AgForce expecting geopark meeting interest

A range of views will be shared at the Georgetown meeting to find out what geopark listing means for the Etheridge shire


AgForce hopes to have a clear resolution for a way forward on the geopark issue.

AgForce hopes to have a clear resolution for a way forward on the geopark issue.

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Around 90 people are expected to take part in Friday’s meeting in Georgetown to explore the issues surrounding the Etheridge Shire Council’s desire to register the shire as a global geopark.

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Around 90 people are expected to take part in Friday’s meeting in Georgetown, called by AgForce to fully explore the issues surrounding the Etheridge Shire Council’s desire to register the shire as a global geopark.

Regional manager, Paul Burke, said he was fielding five phone calls a day on the issue and so this would be a chance for landholders to air their concerns and get answers, with a geologist and senior political advisor in attendance.

“At the end of the meeting, we want a clear resolution – to oppose the plan entirely, to support it entirely but delay the need to submit it until a more informed decision that there’s been consultation on, or to support a mosaic of significant geological sites joined with a tourist route,” Paul said.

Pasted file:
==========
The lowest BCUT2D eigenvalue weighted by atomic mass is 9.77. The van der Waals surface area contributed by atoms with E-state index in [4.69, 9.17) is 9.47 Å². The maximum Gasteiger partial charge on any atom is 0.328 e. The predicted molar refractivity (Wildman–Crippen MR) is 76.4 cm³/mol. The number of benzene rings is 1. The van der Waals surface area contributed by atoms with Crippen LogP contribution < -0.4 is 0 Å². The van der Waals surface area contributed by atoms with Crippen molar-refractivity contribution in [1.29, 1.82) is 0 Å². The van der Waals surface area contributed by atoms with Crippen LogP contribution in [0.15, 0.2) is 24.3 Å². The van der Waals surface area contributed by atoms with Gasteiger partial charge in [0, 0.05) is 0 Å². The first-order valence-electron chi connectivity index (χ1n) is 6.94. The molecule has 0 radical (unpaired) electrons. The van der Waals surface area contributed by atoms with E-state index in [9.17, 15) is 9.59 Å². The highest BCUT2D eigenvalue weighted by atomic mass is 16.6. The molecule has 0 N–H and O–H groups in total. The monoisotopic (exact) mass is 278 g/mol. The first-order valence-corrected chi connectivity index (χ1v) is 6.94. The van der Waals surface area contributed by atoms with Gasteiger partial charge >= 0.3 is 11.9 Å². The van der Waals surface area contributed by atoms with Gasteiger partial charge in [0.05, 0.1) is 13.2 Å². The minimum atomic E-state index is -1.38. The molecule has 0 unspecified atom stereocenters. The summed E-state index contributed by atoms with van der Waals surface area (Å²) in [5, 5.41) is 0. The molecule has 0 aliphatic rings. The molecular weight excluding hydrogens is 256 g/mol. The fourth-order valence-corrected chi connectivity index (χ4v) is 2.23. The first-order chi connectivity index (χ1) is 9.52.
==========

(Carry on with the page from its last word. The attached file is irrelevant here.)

It’s an issue that has aroused passion on all sides of the debate – shire mayor Warren Devlin and the Australian Geoscience Council wholeheartedly support the concept on tourism and mining heritage grounds, while others in the wider community have mounted a vocal opposition on the basis of a Trojan Horse infiltration by green interests.

One of those giving the idea close scrutiny is Far North Queensland land tenure specialist, David Kempton, who shared his early assessments with the North Queensland Register.

He understood a global geopark could be listed as a World Heritage site, and that an area is more likely to be assessed for World Heritage listing once designated a geopark.

Another finding to be verified on Friday was that geoparks rely on local/state or federal legislation to give them effect.

David said he understood that all landholders and activities in the designated area would be subject to that legislation, which would oversee land clearing, cropping, dam construction, and road building, if they impact on geological, natural or cultural values or features.

“The legislation and regulation will at the very least create a further layer of red tape over routine activities,” he said.

  • Meeting – Georgetown town hall, 2pm.
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